Machine learning for materials discovery and optimization

Discovering new materials with customizable and optimized properties, driven either by specific application needs or by fundamental scientific interest, is a primary goal of materials science. Conventionally, the search for new materials is a lengthy and expensive manual process, frequently based on trial and error, requiring the synthesis and characterization of multiple compositions before a desired material can be found. In recent years this process has been greatly improved by high-throughput approaches. Advances in artificial intelligence, such as machine learning for materials science, data-driven materials prediction, automated or autonomous combinatorial synthesis, and data-guided high-throughput characterization, can now significantly accelerate materials discovery.

This collection brings together the latest computational and experimental advances in machine learning and big data-driven approaches for high-throughput prediction, synthesis, characterization and optimization of new materials.

Artist's impression of a neuron map


Alfred Ludwig is a Professor for Materials Discovery and Interfaces at the Institute for Materials of Ruhr University Bochum (RUB). In 1999 he received his Ph.D. in mechanical engineering from University of Karlsruhe. He then worked at the caesar research center in Bonn and became head of the research group "Combinatorial Materials Science" in 2002. At the same time, he started his career at RUB as junior professor and became full professor in 2012. He initiated and organised the Research Center ZGH (Center for Interface-Dominated High Performance Materials) of which he is the scientific director. His research interests include combinatorial materials science, high-throughput experimentation, material informatics, materials for nano/microsystems, thin films, with a focus on multifunctional materials for future energy systems, e.g. novel electrocatalysts.

Reinhard Maurer is an Associate Professor of Computational Chemistry at the University of Warwick. He received a Diploma degree in Computational Chemistry from the University of Graz in 2010 and a Ph.D. in Chemistry in 2014 from the Technical University Munich. He was a postdoctoral researcher at Yale University before starting his independent career in 2017. His research interests include non-thermal chemical dynamics at surfaces, molecular device design, and the development of machine learning and first-principles methods to study problems in heterogeneous catalysis and surface science. He received the TU Munich President’s Young Investigator Award in 2016 and was a Runner-Up for the Psi-K Volker Heine Early Career Award in 2018.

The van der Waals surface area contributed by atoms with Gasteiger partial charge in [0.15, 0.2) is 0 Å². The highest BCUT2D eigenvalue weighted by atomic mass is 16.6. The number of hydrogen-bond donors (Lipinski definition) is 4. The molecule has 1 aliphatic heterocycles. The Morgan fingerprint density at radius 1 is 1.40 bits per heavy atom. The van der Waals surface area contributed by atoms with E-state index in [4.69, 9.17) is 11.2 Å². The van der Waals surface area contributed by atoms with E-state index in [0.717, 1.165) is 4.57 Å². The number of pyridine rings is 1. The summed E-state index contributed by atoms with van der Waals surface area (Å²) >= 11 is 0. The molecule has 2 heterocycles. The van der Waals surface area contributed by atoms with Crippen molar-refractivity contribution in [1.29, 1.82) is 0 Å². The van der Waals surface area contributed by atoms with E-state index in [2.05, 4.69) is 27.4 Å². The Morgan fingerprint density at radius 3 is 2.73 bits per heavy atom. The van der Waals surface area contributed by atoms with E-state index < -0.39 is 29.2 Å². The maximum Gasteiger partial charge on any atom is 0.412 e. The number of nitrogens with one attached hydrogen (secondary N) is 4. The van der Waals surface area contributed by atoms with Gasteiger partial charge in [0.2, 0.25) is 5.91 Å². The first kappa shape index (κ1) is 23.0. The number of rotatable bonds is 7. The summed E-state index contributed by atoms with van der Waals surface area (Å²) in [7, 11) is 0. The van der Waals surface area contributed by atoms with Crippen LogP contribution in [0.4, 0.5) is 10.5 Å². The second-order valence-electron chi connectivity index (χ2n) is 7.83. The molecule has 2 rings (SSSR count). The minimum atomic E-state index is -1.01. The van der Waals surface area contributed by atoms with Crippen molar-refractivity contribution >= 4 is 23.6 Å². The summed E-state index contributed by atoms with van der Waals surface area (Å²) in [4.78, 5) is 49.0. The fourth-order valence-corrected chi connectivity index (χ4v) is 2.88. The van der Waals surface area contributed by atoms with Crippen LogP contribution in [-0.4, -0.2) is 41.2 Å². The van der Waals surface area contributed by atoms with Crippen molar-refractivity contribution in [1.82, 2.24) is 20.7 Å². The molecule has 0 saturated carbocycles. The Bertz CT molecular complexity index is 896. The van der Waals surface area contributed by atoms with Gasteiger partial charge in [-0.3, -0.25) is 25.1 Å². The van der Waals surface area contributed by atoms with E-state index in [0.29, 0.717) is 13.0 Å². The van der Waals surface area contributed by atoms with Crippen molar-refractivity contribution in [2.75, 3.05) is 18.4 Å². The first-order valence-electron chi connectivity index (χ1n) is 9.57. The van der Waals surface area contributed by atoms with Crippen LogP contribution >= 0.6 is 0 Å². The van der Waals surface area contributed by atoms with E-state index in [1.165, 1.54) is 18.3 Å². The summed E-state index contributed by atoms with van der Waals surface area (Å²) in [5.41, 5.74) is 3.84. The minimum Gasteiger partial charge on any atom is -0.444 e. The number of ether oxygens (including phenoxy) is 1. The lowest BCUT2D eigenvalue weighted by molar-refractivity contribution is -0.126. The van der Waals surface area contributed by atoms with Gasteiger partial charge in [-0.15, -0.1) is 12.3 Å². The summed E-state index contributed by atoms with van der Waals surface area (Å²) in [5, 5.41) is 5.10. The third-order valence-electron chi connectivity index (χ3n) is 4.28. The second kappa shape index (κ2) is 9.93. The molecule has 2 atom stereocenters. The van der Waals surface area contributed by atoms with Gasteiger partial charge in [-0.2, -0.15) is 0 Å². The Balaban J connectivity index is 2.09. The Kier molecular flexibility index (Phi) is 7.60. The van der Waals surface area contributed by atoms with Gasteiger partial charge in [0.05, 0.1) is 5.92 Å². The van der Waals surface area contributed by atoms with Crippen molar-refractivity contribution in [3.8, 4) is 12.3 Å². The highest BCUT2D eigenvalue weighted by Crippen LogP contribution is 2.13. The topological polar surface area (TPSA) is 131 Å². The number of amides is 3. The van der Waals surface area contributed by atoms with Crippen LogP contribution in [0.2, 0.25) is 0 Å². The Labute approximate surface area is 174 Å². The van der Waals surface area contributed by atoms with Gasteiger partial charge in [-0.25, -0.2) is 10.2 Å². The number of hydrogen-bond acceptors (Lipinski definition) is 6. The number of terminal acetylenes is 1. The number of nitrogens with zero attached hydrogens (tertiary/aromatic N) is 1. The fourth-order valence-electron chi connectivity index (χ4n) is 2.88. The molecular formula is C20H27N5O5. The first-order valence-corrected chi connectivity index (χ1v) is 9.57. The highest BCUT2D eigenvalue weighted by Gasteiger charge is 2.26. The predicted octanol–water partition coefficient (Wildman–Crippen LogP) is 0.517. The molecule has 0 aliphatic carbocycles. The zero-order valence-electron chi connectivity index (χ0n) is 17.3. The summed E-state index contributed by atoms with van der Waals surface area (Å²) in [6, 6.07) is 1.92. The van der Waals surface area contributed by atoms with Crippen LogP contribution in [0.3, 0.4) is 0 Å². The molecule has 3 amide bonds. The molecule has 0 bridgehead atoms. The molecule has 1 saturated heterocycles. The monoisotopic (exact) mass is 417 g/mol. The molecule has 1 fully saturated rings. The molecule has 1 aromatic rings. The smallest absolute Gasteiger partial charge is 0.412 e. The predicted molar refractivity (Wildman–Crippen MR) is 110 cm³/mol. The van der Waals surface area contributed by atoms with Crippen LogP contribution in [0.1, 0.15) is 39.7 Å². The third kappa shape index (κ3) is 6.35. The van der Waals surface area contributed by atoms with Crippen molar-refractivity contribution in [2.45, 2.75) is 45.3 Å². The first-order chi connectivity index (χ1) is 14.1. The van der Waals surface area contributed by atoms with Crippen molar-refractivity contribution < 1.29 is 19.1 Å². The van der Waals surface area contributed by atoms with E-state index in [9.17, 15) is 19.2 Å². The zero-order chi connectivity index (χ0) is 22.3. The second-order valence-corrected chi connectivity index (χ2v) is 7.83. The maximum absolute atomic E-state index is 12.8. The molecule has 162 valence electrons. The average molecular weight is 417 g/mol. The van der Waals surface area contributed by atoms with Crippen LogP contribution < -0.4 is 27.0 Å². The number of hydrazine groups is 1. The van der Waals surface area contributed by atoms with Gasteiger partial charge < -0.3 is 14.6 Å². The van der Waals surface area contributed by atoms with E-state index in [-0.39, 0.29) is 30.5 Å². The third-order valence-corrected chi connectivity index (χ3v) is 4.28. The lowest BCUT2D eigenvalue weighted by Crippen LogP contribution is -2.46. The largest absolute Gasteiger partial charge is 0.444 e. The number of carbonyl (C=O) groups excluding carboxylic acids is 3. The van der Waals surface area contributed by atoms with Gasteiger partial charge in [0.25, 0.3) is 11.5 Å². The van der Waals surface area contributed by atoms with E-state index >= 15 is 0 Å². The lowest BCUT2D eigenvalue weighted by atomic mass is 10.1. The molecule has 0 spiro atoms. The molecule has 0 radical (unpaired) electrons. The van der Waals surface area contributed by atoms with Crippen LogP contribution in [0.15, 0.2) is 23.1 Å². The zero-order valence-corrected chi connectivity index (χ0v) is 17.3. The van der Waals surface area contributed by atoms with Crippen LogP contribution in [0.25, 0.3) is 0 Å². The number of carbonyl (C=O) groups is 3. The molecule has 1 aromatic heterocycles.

Ghanshyam Pilania is a senior scientist in the Materials Science and Technology Division at the Los Alamos National Laboratory. He received his Ph. D. in Materials Science & Engineering from the University of Connecticut in 2012. His postdoctoral research was supported by an Alexander von Humboldt fellowship at the Fritz Haber Institute of the Max Planck Society in Berlin and by a distinguished Director’s Postdoctoral Fellowship at the Los Alamos National Laboratory. He specializes in developing and applying high-throughput electronic structure and atomistic methods to understand and design functional material, with a particular focus on targeted materials design and discovery utilizing machine learning and materials informatics.

Milica Todorović is an Assistant Professor in Materials Engineering at the Department of Mechanical and Materials Engineering, University of Turku. She gained an MSci in Physics at University College London, followed by a DPhil in Materials Science from Merton College at the University of Oxford. She went on to specialise in development and high performance computing applications of large-scale first principles calculations at the National Institute for Materials Science, Japan, and scanning probe microscopy simulations at Universidad Autonoma de Madrid before settling in Finland. Her research focuses on interfacing artificial intelligence algorithms with first principles simulations of materials with the aim to optimise material functionality.